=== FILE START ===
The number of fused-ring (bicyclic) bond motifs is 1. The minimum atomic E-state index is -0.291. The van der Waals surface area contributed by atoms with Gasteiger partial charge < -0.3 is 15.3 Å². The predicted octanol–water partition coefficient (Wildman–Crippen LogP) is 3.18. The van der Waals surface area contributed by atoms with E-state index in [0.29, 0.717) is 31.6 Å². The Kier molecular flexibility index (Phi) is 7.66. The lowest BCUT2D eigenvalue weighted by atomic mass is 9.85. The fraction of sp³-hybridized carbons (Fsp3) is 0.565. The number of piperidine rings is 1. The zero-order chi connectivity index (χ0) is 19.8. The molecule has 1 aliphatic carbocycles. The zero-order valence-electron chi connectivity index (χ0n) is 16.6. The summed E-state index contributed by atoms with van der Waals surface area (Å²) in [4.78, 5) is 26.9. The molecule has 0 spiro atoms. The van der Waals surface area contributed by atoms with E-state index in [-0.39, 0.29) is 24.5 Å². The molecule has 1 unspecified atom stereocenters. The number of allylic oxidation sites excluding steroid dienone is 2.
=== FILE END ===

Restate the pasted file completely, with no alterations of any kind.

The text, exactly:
The number of fused-ring (bicyclic) bond motifs is 1. The minimum atomic E-state index is -0.291. The van der Waals surface area contributed by atoms with Gasteiger partial charge < -0.3 is 15.3 Å². The predicted octanol–water partition coefficient (Wildman–Crippen LogP) is 3.18. The van der Waals surface area contributed by atoms with E-state index in [0.29, 0.717) is 31.6 Å². The Kier molecular flexibility index (Phi) is 7.66. The lowest BCUT2D eigenvalue weighted by atomic mass is 9.85. The fraction of sp³-hybridized carbons (Fsp3) is 0.565. The number of piperidine rings is 1. The zero-order chi connectivity index (χ0) is 19.8. The molecule has 1 aliphatic carbocycles. The zero-order valence-electron chi connectivity index (χ0n) is 16.6. The summed E-state index contributed by atoms with van der Waals surface area (Å²) in [4.78, 5) is 26.9. The molecule has 0 spiro atoms. The van der Waals surface area contributed by atoms with E-state index in [-0.39, 0.29) is 24.5 Å². The molecule has 1 unspecified atom stereocenters. The number of allylic oxidation sites excluding steroid dienone is 2.